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Harold F. Ritchie, Inc. v. Chesebrough-Pond's, Inc.

United States District Court, S.D. New York
Sep 14, 1959
176 F. Supp. 429 (S.D.N.Y. 1959)


September 14, 1959.

Townley, Updike, Carter Rodgers, New York City, for plaintiff (Stuart N. Updike and Walter E. Shuttleworth, New York City, of counsel).

White Case, New York City, for defendant (Thomas Kiernan, Ernest A. Fintel and Wm. Wallace White Scotti, Edmund D. Scotti, New York City, of counsel).

Plaintiff, Harold F. Ritchie, Inc., a New Jersey corporation, has filed this suit against defendant Chesebrough-Pond's Inc., a New York corporation, alleging trademark infringement and unfair competition.

Jurisdiction is predicated on the Lanham Act ( 15 U.S.C.A. §§ 1114, 1121), with pendent jurisdiction of the claim of unfair competition ( 28 U.S.C.A. § 1338(b)).

Plaintiff seeks an injunction against continued use of the word "Valcream" to describe defendant's product and against the continued use of packages where the contents and labels are alleged to be misleadingly similar to plaintiff's. Plaintiff also seeks an accounting of profits, treble damages and costs under 15 U.S.C.A. § 1117.

Plaintiff is the owner of the trademark "Brylcreem" under U.S. Patent Office Registration No. 398,474. Plaintiff is also the owner of a New York State Registration of the trademark "Brylcreem". The trademark is employed to designate a cream-style hair dressing for men.

Plaintiff's product is packaged in tubes contained in paperboard cartons conspicuously marked with the word "Brylcreem" and with plaintiff's name and address. It has been sold in intrastate and interstate commerce for many years. Plaintiff's sales have increased from $854,000 in 1953 to over $6,000,000 in 1959. "Brylcreem" has been the largest selling men's hair preparation in Canada for many years.

Defendant has long produced and sold in interstate commerce its "Vaseline Hair Tonic", a clear liquid, and since 1947 it has marketed its "Vaseline Cream Hair Tonic", a milky white liquid. In the year 1955, defendant decided to extend its operations to include a cream style hair dressing in tubes. This decision was reached after a study of the growth of this market, and particularly of "Brylcreem", the acknowledged leader in Canada and the United States since 1953.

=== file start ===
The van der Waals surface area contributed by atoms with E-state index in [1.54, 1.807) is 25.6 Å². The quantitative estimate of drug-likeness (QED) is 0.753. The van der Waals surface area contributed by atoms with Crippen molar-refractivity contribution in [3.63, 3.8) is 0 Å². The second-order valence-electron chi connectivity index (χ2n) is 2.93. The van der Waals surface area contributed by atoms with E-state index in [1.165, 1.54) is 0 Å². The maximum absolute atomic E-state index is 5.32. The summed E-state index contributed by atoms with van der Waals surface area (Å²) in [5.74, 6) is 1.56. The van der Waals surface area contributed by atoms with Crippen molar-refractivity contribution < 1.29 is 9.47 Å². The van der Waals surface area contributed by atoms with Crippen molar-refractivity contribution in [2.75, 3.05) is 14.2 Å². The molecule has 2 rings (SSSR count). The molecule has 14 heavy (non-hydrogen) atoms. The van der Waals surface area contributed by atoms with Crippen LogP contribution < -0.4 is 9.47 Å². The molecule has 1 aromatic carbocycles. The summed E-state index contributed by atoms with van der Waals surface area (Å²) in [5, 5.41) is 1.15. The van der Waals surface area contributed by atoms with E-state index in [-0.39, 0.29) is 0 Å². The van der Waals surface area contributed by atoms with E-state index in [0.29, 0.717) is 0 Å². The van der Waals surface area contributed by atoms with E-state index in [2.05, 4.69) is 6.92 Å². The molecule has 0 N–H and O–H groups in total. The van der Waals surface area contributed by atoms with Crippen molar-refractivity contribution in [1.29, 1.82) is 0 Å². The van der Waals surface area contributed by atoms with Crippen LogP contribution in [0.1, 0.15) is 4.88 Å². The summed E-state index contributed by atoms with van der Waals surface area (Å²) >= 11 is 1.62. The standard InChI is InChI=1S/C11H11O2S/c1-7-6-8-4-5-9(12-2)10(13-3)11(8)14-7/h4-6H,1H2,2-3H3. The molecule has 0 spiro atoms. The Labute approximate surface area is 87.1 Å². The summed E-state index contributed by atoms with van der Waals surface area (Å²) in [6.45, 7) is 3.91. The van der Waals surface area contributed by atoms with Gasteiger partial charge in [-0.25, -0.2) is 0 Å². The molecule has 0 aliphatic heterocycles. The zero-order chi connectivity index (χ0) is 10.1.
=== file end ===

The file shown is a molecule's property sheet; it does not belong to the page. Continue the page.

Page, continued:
Defendant decided not to use the mark "Vaseline" for this new product, because of the obvious possibility of confusion with its cream hair tonic in bottles. Prior to defendant's decision to manufacture and place on the market a competitive men's cream style hair tonic in tubes, a survey and examination was undertaken by it of all phases of the "Brylcreem" product and promotion. So-called Blind Tests were made, comparing "Brylcreem" with defendant's tube product. These tests also included other of defendant's products versus "Brylcreem", and in at least one case "Wildroot", a competitive product of a third manufacturer, was also tested in comparison.

Defendant notified its advertising agency of its plans for the new product and requested the agency to submit a list of possible names. The list submitted contained about 250 names; including one subheading of approximately 20 names titled "the" Brylcreem type. Early in 1956, defendant selected from this list the name "Valcream" (it had appeared as "Valcreem" on the list) as the name under which to market the new product.

After an independent trademark search and an interstate sale of "Valcream", defendant applied to the U.S. Patent Office for registration of its trademark. Thereafter, the patent office approved and published defendant's trademark for opposition. Plaintiff opposed the registration and after correspondence between the parties, this suit was filed.